If there’s any good news to come out of the devastation of Hurricane Sandy, it’s that political leaders and the press are actually talking about climate change. At the end of a long campaign season with barely a mention of the issue, it’s a relief to hear some sane discussion of the issue based on the premise that global warming is real.
While climate scientists hesitate to attribute any single weather event to global warming, many agree that elevated temperatures and sea levels conspired to make this storm especially damaging. And the frequency of storms like Sandy, they warn, will only escalate as global temperatures rise.
We’ve collected, below, some of the most notable statements about the connection between Sandy and climate change, and what it means for the future:
- Bloomberg Businessweek made the scene of a flooded NYC street its cover, carrying the news that global insurers are beginning to warn about the connection between climate change and extreme weather events. A Germany-based insurer reported that the number of weather-related loss events in North America has nearly quintupled over the past three decades.
- The Center for American Progress reports that the United States experienced a record 14 extreme weather events that caused more than $1 billion in damage and there have been seven so far this year. Only five states were spared damage.
- New York Governor Andrew Cuomo wasn’t mincing words on the topic. “Part of learning from this is the recognition that climate change is a reality,” he said Wednesday during a helicopter tour of the damage. “Extreme weather is a reality. It is a reality that we are vulnerable. There’s only so long you can say, ‘This is once in a lifetime, and it’s not going to happen again.'”
- Democrat-turned-Republican-turned-Independent Michael Bloomberg of New York may have been inspired by Sandy in his announcement today that he’s endorsing President Obama for reelection. He titled his press release, “Vote for a president who will lead on climate change.” He continued: “In just 14 months, two hurricanes have forced us to evacuate neighborhoods – something our city government had never done before. If this is a trend, it is simply not sustainable. Our climate is changing. And while the increase in extreme weather we have experienced in New York City and around the world may or may not be the result of it, the risk that it might be – given this week’s devastation – should compel all elected leaders to take immediate action.”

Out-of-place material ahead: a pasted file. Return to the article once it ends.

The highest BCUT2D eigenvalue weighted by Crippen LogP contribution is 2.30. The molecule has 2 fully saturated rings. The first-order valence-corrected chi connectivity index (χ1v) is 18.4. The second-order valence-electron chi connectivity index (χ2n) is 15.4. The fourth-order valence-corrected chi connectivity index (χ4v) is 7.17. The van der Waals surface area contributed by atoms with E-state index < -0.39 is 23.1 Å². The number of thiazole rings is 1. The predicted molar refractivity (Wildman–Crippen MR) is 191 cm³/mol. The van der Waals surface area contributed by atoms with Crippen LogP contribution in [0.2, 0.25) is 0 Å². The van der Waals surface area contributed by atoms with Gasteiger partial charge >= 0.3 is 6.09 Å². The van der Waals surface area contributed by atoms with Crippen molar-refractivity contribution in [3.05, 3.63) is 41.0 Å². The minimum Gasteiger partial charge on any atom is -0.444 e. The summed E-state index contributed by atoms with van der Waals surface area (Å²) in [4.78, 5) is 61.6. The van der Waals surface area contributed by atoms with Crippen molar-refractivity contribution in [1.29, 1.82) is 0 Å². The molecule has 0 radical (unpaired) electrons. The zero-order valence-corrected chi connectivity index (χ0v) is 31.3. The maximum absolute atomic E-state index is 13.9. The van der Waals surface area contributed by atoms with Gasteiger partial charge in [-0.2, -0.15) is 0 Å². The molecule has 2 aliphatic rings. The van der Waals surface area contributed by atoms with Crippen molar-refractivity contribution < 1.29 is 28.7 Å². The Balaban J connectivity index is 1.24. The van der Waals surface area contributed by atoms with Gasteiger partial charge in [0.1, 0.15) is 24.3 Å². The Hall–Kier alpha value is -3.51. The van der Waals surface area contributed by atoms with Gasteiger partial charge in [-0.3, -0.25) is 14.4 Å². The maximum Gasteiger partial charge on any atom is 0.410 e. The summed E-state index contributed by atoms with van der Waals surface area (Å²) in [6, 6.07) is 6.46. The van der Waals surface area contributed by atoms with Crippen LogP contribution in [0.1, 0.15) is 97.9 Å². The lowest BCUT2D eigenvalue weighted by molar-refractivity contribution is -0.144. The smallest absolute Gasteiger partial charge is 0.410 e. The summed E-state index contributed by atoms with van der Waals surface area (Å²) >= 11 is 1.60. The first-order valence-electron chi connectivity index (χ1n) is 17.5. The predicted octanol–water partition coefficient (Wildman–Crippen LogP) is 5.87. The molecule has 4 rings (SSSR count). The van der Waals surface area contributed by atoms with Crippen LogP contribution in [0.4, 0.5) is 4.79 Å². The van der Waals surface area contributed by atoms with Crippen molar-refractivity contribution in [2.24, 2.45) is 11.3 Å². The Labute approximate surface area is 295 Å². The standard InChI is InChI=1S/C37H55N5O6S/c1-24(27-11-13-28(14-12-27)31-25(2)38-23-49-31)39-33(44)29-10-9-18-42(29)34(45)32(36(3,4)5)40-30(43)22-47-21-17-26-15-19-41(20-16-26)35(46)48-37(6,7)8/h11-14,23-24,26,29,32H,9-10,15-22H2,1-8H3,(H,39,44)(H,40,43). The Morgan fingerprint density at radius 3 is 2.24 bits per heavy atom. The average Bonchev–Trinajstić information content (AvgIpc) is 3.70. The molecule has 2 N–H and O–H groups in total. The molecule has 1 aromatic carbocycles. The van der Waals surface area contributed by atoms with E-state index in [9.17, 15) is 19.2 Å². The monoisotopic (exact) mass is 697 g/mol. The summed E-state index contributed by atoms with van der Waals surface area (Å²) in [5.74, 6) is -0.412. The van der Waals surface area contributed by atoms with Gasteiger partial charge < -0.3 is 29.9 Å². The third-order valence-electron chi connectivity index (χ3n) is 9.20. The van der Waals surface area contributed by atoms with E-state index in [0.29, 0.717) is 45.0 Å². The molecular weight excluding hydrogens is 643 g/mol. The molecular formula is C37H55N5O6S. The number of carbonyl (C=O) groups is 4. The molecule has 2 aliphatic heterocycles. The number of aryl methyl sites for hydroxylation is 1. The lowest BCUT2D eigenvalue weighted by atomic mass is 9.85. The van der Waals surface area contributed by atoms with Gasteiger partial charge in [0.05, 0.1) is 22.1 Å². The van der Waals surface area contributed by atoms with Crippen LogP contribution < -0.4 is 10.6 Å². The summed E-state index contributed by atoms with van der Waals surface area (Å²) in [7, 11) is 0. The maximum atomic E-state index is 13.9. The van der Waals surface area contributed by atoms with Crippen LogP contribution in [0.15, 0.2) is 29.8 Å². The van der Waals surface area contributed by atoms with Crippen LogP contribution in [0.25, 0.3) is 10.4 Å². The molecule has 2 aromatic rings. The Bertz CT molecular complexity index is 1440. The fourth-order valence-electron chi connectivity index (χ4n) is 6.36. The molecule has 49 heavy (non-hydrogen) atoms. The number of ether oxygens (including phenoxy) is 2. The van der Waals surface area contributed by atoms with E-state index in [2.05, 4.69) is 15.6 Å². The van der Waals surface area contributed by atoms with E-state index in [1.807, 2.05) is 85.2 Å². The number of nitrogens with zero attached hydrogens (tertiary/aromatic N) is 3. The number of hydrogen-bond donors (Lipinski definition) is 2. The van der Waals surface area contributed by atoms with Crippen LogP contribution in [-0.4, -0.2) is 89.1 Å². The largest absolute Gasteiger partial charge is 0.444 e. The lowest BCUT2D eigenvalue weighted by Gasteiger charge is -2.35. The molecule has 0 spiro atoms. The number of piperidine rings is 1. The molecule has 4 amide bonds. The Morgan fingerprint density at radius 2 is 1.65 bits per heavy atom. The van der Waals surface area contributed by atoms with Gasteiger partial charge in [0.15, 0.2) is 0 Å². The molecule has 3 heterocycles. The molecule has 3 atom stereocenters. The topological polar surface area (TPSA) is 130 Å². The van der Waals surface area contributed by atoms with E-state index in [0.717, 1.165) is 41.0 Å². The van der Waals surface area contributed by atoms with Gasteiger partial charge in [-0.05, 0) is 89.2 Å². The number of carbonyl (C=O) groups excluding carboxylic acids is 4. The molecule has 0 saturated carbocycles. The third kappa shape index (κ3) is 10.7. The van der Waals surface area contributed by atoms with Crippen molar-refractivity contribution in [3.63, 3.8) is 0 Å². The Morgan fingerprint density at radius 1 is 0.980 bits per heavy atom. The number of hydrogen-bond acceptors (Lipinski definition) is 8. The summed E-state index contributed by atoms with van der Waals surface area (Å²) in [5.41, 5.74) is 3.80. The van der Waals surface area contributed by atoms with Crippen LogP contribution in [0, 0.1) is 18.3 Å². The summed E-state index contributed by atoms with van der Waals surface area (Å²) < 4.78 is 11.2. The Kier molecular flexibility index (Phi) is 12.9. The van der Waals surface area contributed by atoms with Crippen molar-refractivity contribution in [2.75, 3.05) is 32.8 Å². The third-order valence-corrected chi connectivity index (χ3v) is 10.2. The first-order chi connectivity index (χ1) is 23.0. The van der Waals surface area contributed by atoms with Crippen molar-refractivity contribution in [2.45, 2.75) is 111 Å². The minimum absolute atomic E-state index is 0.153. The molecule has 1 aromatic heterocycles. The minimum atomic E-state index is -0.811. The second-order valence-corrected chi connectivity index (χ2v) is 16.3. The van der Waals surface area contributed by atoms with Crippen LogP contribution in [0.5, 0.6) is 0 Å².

- Ezra Klein at the Washington Post reports that weather related fatalities are on the rise in the United States. The worst weather-related disasters in the 1940s and 1950s resulted in about 800 deaths annually. Compare that to 2005 — the year Hurricane Katrina struck — when 1,400 deaths were attributable to extreme weather. Last year, there were nearly 1,100 such deaths, he reports.
- Nicholas Kristof at the New York Times wonders if Sandy will awaken the press corps to the dangers posed by climate change. He reports that a Times analysis found that three of the ten biggest floods in lower Manhattan since 1900 occurred in the last three years.
- John Gapper writes in the Financial Times that New York City “is one of the most civilised, least dangerous of US cities – except for a change in the climate.” What was only recently a gritty, seedy town has been spruced up and gentrified, Gapper says, but with the increasing frequency of extreme weather events, it’s failing at any city’s central task: protecting its inhabitants from the ravages of nature.
- Wen Stephenson writes in the Boston Phoenix that the media have endangered Americans by treating global warming as “as just another special interest, something only environmentalists care about.” Only through the broad-based grassroots efforts of the American public can the fossil-fuel industry’s hold on American politics be broken, he said. But the media is not helping. “Business-as-usual, politics-as-usual, and journalism-as-usual are failing us when it comes to addressing the climate threat,” he writes.
- Author and environmentalist Bill McKibbon wrote in the New York Daily News that hurricanes, rather than being named after people, should be named after oil companies, so directly are these entities responsible for the devastation that has resulted. His 350.org group is circulating a petition asking oil companies to suspend lobbying activities in the wake of the disaster and instead give the money to relief efforts.
- McKibben also points to a 2011 study published in Nature Climate Change that found that 100-year storm surges could hit New York as often as every three years by 2100, if atmospheric conditions continue on their current trends.
- Meanwhile, a reporter at Fox News blames warming trends on “Mars wobbles.”
That’s just a sample of what’s being said. If you have some favorites we’ve overlooked, please let us know in the comments.